Archaia Entertainment hosted their Transmedia in Graphic Novel Publishing panel at Comic-Con International in San Diego to discuss the company’s initiative in publishing three new graphic novels adapted from other intellectual licenses, creating cornerstone stories which compliment those unique worlds.
The panel, moderated by Joe LeFavi of Quixotic Transmedia, first introduced the idea of transmedia as the ability to integrate all types of media together into a “constructive, vast, massive, ever evolving story universe that could extend and endure in multiple forms for years to come.”
Andrew Gaska began by introducing his project “Space 1999: Aftershock and Awe,” a graphic novel based off of the ’70s TV show of the same name. The story is about an explosion on the moon which sends it out of orbit into space — along with the people inhabiting the base stationed there. “Awe” centers around select individuals who are in some way associated with the lost persons on the moon, and how they are affected by the tragedy.
The graphic novel is an adaptation of the ’70s pilot episode, but a more accurate retelling of the original intended story, which Gaska said was over three hours long before being cut to 45 minutes. Most of the cut footage had been lost, but Gaska said he found a majority of it on Youtube. Combining the found video with the original scripts, he put together the story which was meant to be told.
The release of “Awe” issue #1 was exclusive to Comic-Con with 100 copies available only during Gaska’s signings at the Archaia booth.
The next project discussed was F.J. DeSanto’s “Cyborg 009,” another adaptation, but this time of a classic Japanese Manga from the ’60s. DeSanto described “Cyborg” as the equivalent of the Avengers or X-Men of Japan.
“What’s different between this and other superhero properties is you have characters who are not necessarily super heroic,” De Santo said. “They’re people from different countries who were turned into weapons against their will, not even knowing what they could do. Then they have to break free and take these powers that have been forced upon them against the people who did this to them.”
DeSanto updated the story by injecting “Cyborg” with more of an adult theme in contrast to the original, as well as modernizing the dated content.
“Our story is a retelling of the origins story, sort of like a ‘Batman Begins’ — taking what was great about this property and creating something new,” DeSanto said, adding the creative team went through the source material “religiously.” The book is ideal for new readers to become invested.
DeSanto also noted “Cyborg” didn’t go through a “drastic reinvention,” but instead was changed to meet a Westernized audience. He announced a live-action film is in the works.
The last property discussed on the panel was “Hawken,” a mech suit-driven first person shooter video game set for a December 2012 release. Archaia’s prequel graphic novel is being developed by Meteor Entertainment and creative director Khang Le.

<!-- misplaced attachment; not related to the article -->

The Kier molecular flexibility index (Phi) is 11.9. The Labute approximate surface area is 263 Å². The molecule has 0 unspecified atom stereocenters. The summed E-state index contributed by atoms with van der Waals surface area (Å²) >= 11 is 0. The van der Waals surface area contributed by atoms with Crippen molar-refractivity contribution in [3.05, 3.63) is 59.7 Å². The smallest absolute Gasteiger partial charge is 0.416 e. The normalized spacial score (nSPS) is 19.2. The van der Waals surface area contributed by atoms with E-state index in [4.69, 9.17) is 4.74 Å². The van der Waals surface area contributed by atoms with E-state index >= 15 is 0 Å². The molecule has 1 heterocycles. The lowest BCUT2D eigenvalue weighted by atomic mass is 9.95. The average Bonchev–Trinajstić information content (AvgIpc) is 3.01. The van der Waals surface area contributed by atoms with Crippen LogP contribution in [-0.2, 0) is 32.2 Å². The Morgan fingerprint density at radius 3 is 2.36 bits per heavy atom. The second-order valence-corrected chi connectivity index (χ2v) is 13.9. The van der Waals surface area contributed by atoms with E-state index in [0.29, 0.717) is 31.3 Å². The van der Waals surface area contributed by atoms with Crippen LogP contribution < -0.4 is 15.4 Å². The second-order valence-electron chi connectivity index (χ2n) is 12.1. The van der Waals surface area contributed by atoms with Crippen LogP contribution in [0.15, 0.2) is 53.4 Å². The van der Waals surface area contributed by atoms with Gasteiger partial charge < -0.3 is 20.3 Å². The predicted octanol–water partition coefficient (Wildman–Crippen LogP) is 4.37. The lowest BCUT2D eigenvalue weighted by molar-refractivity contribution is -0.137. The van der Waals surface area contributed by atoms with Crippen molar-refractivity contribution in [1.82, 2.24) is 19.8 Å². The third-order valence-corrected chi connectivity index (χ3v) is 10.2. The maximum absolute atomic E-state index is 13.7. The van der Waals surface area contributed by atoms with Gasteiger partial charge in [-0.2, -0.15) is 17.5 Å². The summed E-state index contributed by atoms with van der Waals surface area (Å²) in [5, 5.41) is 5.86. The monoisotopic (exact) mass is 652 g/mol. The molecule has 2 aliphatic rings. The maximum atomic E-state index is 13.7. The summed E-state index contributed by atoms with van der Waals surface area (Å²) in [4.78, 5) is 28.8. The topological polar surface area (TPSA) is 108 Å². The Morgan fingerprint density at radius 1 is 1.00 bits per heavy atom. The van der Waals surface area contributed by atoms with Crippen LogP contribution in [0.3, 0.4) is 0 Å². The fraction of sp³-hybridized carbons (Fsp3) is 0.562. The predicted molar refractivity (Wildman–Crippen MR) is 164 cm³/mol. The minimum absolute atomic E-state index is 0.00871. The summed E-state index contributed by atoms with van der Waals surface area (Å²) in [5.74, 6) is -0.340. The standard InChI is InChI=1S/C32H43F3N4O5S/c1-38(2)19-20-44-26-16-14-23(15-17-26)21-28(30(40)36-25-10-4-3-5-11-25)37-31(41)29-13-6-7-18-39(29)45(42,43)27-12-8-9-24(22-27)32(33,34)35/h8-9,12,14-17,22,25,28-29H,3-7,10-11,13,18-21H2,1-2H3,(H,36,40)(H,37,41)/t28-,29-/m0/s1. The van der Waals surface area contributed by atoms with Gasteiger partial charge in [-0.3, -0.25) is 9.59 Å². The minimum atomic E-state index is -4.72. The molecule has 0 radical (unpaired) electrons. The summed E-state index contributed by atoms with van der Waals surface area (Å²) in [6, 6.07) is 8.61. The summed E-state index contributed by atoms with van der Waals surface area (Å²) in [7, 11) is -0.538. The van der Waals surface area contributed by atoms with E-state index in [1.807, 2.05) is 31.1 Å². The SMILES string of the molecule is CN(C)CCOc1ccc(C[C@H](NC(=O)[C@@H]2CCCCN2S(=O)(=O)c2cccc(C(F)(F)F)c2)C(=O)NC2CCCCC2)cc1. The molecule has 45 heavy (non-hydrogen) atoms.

A trailer was shown showcasing gameplay and cinematic cutscenes, as well as concept art depicting “Hawken’s” unique dystopian world.
Archaia Publisher Mike Kennedy said a team of sci-fi concept artists has been put together to work on the title.
“It’s a fantastic lineup and they’re not just bringing comic art but painted art — they’re bringing their A game,” Kennedy said.
The graphic novel is currently in production, but Kennedy noted the look will closely resemble the game’s concept art. When more artwork becomes available, it will be leaked to keep people excited about the book’s release.
According to LeFavi, the “Hawken” prequel is an anthology of stories entering into the timeline of the events and characters featured in the world of the game.
“It becomes this very unique visual experience to see the meteoric rise and fall of this world, done in a beautiful way with this great team of artists and writers,” said LeFavi. “It’s supposed to be this great experience all within the contents of one graphic novel.”
The graphic novel does not yet have a specified release date.
Producer Dan Jevons and director Scott Waugh were on hand to announce a feature film for “Hawken” is in the works. “The creators thought the world through so well,” said Waugh, “There’s such a great human story in this crazy world.”
He added when he first sat down to view and read the material, he was so enthralled with the universe it made him believe “Hawken” is the next “Star Wars.”
“It’s so relevant to where our Earth is going and where we unfortunately might continue to go,” Waugh continued. “I feel like the human stories in the trilogy of films we are mapping out is so mind-blowing.”
A live-action trailer depicting what the film may look like was shown, including more concept art for the film and game.
Waugh closed by saying, “I hope people will really realize ‘Star Wars’ was then, but ‘Hawken’ is now.'”